# Way to generate a unique number that does not repeat in a reasonable time?

I'm integrating/testing with a remote web service and even though it's the "QA" endpoint, it still enforces a unique email address on every call.

I can think of `DateTime.Now.Ticks` (e.g. 634970372342724417) and `Guid.NewGuid()`, but neither of those can be coalesced into an email with max. 20 chars (or can they?).

I suppose it's not that hard to write out to a file a number that contains the last number used and then use `email1@x.com, email2@x.com, etc...` but if I can avoid persisting state I always do.

Does anyone have a trick or an algorithm that gives something of a short length "guid" that is unique to a reasonably long time period (say a year) that I could use for my email addresses of max length 20 chars with (max length of guid) = 14 = 20 - length of "@x.com"?

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How often do you send requests? –  AbZy Feb 21 '13 at 18:19
It's not a load test. There's at least a second between calls –  Aaron Anodide Feb 21 '13 at 18:20
stackoverflow.com/questions/4421442/… Specifically Jon Skeet's response might be helpful for your case –  Justin Pihony Feb 21 '13 at 18:21
Is there only one application that has to be unique, or do the emails have to be unique across multiple instances (possibly calling the service at the same time)? –  lc. Feb 21 '13 at 18:22
just me and my dev box –  Aaron Anodide Feb 21 '13 at 18:24

If you assume that you will not generate two e-mail addresses at the same 'tick', then you can indeed use the ticks to generate an e-mail address.

However, if ticks is a 64-bit number, and you write out that number, you will end up with more than 20 characters.

The trick is to encode your 64-bit number using a different scheme. Assume that you can use the 26 characters from the western alphabet + 10 digits. This makes 36 possible characters. If you take 5 bits, you can represent 32 characters. That should be enough. Take the 64-bits and divide them in groups of 5 bits (64 /5 is about 13 groups). Translate every 5 bits to one character. That way you end up with 13 characters, and you can still add a character in front of it).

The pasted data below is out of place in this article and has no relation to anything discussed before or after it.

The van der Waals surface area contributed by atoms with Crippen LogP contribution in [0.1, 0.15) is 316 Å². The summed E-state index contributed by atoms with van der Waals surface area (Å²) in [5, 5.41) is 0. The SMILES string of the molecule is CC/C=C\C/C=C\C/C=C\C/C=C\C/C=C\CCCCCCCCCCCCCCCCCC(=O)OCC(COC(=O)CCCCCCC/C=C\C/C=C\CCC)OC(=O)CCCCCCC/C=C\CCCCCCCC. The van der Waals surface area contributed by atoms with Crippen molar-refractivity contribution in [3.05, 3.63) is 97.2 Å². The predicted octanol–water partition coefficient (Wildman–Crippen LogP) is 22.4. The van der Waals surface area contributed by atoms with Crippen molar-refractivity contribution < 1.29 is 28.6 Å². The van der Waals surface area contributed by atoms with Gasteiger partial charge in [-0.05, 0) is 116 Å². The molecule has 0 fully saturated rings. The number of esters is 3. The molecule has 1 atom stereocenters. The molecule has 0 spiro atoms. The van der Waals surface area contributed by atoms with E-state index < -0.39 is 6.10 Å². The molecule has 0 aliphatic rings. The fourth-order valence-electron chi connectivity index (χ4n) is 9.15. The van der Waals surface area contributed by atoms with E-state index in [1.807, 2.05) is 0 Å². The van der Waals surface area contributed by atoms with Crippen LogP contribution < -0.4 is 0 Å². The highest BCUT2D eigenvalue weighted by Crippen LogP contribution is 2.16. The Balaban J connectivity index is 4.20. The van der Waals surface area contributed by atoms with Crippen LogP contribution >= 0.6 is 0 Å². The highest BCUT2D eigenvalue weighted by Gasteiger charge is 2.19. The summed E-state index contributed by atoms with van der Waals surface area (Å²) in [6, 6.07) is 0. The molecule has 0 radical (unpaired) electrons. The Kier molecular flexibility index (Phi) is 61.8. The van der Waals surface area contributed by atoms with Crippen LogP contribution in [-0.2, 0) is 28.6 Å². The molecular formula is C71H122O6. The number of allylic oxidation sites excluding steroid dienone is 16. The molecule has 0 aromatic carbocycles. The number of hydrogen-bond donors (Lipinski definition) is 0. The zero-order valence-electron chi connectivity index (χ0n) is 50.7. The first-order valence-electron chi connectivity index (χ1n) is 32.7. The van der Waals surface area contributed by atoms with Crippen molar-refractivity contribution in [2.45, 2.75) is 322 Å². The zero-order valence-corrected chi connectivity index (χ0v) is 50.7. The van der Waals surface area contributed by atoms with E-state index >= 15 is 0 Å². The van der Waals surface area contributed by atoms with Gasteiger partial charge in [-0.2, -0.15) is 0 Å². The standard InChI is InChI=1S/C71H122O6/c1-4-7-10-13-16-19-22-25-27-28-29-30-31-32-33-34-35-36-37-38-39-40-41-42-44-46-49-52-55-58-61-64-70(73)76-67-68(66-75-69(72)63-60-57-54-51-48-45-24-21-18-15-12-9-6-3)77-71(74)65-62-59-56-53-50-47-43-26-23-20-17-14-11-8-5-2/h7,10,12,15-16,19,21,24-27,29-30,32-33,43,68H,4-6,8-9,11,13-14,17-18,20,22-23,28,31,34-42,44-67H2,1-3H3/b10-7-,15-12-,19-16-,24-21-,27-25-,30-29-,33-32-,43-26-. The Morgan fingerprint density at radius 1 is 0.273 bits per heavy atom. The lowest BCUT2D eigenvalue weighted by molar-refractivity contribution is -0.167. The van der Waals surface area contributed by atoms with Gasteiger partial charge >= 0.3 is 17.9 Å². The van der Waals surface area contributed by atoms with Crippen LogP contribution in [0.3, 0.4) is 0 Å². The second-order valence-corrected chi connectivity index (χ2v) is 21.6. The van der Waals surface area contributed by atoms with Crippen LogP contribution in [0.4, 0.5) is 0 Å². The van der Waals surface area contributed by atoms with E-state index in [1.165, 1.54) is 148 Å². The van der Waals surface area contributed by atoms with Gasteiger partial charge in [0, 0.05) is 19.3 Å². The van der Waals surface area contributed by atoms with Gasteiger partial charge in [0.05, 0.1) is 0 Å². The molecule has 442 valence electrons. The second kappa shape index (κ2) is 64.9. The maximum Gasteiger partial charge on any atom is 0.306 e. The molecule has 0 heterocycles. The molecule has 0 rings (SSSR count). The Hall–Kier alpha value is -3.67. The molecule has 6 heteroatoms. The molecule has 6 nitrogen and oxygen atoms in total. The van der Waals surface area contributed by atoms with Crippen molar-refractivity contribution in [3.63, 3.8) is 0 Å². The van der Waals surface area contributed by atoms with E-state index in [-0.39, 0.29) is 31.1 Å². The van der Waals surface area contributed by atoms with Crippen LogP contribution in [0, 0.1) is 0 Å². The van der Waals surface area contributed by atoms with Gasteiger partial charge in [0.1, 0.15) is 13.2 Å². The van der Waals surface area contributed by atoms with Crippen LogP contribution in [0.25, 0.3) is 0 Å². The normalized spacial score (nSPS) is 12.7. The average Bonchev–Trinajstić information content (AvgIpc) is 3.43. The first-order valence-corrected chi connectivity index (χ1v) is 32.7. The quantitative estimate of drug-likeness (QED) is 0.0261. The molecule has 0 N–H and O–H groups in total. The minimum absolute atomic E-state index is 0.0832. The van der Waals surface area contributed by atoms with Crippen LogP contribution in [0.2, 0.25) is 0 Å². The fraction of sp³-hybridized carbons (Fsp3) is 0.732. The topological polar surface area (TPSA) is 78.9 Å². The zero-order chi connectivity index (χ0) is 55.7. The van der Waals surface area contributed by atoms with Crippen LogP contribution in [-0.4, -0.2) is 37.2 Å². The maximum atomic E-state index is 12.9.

``````long ticks = DateTime.Now.Ticks;
byte[] bytes = BitConverter.GetBytes(ticks);
string id = Convert.ToBase64String(bytes)
.Replace('+', '_')
.Replace('/', '-')
.TrimEnd('=');
Console.WriteLine (id);
``````

Yields:

``````Gq1rNzbezwg
``````
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I'm on the verge of getting your answer to work by converting ticks to base64.. just have to figure out what to do with '+' and '/'... –  Aaron Anodide Feb 21 '13 at 18:33
ahh.. i'll convert them to '_' and '-'... –  Aaron Anodide Feb 21 '13 at 18:34
i edited your answer to contain the code that I worked up on your suggestion.. –  Aaron Anodide Feb 21 '13 at 18:36
Great. Glad I could help. –  Patrick Feb 21 '13 at 18:42

Since you specified at least 1 second between each call, this should work :

``````DateTime.Now.ToString("yyyyMMddHHmmss");
``````

its exactly 14 characters.

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This would be limited to one unique email per second through... –  VenomFangs Feb 21 '13 at 18:36
@VenomFangs yep, see the OP comment on the question. `It's not a load test. There's at least a second between calls` –  AbZy Feb 21 '13 at 18:38
good call I missed that. –  VenomFangs Feb 21 '13 at 18:39
yeah i up voted this answer too - it's a good answer - the one i marked just seems a little bit more robust, but this definitely meets the "spec" from my question :) –  Aaron Anodide Feb 21 '13 at 18:42
@AaronAnodide Its your right to choose the answer that works best, thanks for the +1 :) –  AbZy Feb 21 '13 at 18:46

If you get the following digits from your date-time, you should be able to make it work... Soemthing like:

``````DateTime.Now.ToString("yyMMddHHmmssff");
``````

which is 16 characters, leaving 4 for some other prefix as you need.

So, Feb 21, 2013, at approximately 10:21 would be "130321102142" and the next one would be "130321102169", etc...

Have a look at http://msdn.microsoft.com/en-us/library/zdtaw1bw.aspx for more details on datetime formatting.

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+1 for using yy and ff. But there is a tiny chance there will be duplicates if you use hh and not HH. –  AbZy Feb 21 '13 at 18:43
Yea, it was a non-tested code sample. When possible I like to throw these kinds of things into my lab project just to make sure they work as advertised. Regardless - updated answer to user HH. –  EtherDragon Feb 21 '13 at 18:58